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How to edit / modify computer boot.ini file

Warning: Incorrectly editting boot.ini file will cause your computer fail to boot up!

The contents of the Boot.ini file determine what options will appear in the startup menu for Windows XP, 2K, NT. Boot.ini is a small file in the root of the system partition which is nearly always the C: drive. The computer uses the system partition during early bootup before loading the OS from the OS's boot partition which may, or may not, also be the system partition.

Boot.ini is not normally visible in Windows Explorer as it has the Read-only, System, and Hidden attributes set.

The method you use to edit will depend on your circumstances. The safest method is to use Startup and Recovery which eliminates mistakes or typing errors but it has limited functionality. The most thorough method is a manual edit from Windows or MS-DOS.

Be careful with your typing when you edit Boot.ini. And remember that spaces are as important as content. The following are the samples:

This is a sample of a default Boot.ini file from a Windows XP Professional computer.
[boot loader]
[operating systems]
multi(0)disk(0)rdisk(0)partition(1)\WINDOWS="Microsoft Windows XP Professional" /fastdetect

This is a sample of the above Boot.ini file with a previous installation of Windows 2000 on a separate partition.
[boot loader]
[operating systems]
multi(0)disk(0)rdisk(0)partition(1)\WINDOWS="Windows XP Professional" /fastdetect
multi(0)disk(0)rdisk(0)partition(2)\WINNT="Windows 2000 Professional" /fastdetect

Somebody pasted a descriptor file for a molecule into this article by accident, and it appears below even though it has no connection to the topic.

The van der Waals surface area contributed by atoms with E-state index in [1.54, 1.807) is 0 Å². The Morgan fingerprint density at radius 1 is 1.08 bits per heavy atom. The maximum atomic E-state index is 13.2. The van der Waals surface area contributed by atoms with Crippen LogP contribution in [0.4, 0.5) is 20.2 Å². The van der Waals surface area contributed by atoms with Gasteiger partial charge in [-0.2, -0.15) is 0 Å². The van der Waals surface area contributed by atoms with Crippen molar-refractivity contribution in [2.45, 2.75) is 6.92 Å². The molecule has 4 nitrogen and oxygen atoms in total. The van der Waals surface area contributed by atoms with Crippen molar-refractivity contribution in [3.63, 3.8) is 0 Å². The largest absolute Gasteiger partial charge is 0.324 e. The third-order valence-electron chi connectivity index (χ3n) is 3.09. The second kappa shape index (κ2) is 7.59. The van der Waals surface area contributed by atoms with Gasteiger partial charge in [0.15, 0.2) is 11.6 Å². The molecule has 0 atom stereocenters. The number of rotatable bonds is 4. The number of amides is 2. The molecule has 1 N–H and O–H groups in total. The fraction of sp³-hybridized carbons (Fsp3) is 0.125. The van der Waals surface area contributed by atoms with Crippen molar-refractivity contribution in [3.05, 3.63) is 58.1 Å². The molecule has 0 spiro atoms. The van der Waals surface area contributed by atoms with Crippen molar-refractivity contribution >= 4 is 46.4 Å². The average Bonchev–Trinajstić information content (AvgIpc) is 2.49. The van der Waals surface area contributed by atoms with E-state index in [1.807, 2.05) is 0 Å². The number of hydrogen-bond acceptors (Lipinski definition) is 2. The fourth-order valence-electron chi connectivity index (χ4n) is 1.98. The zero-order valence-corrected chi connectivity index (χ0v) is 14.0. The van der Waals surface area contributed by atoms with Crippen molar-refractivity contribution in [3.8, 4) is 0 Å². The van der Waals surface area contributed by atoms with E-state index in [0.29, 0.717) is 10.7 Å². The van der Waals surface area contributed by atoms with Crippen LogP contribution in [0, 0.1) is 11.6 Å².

The multi() syntax indicates to Windows that it should rely on the computer's BIOS to load system files. It's virtually always set to 0 (zero). If the SCSI() notation is used instead of multi() it indicates that Windows will load a boot device driver (NTBOOTDD.SYS) and use that driver to access the boot partition.

For disk() syntax, it is always 0 when multi(0) is used because the INT 13 call is involked. If scsi() is used then the number will be the SCSI ID of the target disk. For the vast majority of users the correct syntax will be multi(0)disk(0).

rdisk() refers to physical hard disks and starts counting from 0. Therefore rdisk(1) refers to a second disk. Every hard disk counts, not just disks with OSs installed. The Primary Master hard disk is always rdisk(0). If a Primary Slave exists, it has priority over any Secondary disk(s). If a Secondary Master exists, it has priority over a Secondary Slave. Use the following table for your reference:

             PrimaryMaster   PrimarySlave   SecondaryMaster   SecondarySlave
1 disk  ->      rdisk(0)
2 disks ->      rdisk(0)        rdisk(1)
2 disks ->      rdisk(0)                       rdisk(1)
2 disks ->      rdisk(0)                                         rdisk(1)
3 disks ->      rdisk(0)        rdisk(1)       rdisk(2)
3 disks ->      rdisk(0)        rdisk(1)                         rdisk(2)
3 disks ->      rdisk(0)                       rdisk(1)          rdisk(2)
4 disks ->      rdisk(0)        rdisk(1)       rdisk(2)          rdisk(3)
For partition() syntax, a number is allocated to each partition in the order that they occur on the hard disk specified by rdisk(). It starts counting from 1, and Primary partitions on that disk are counted first. Therefore partition(2) is the second Primary partition on the disk. Here is an example:

rdisk(0)partition(1) refers to the first hard disk and its first partition. An example of the third partition on a second hard disk would be rdisk(1)partition(3).

Finally, use "bootcfg /rebuild" to rebuild the boot.ini file.

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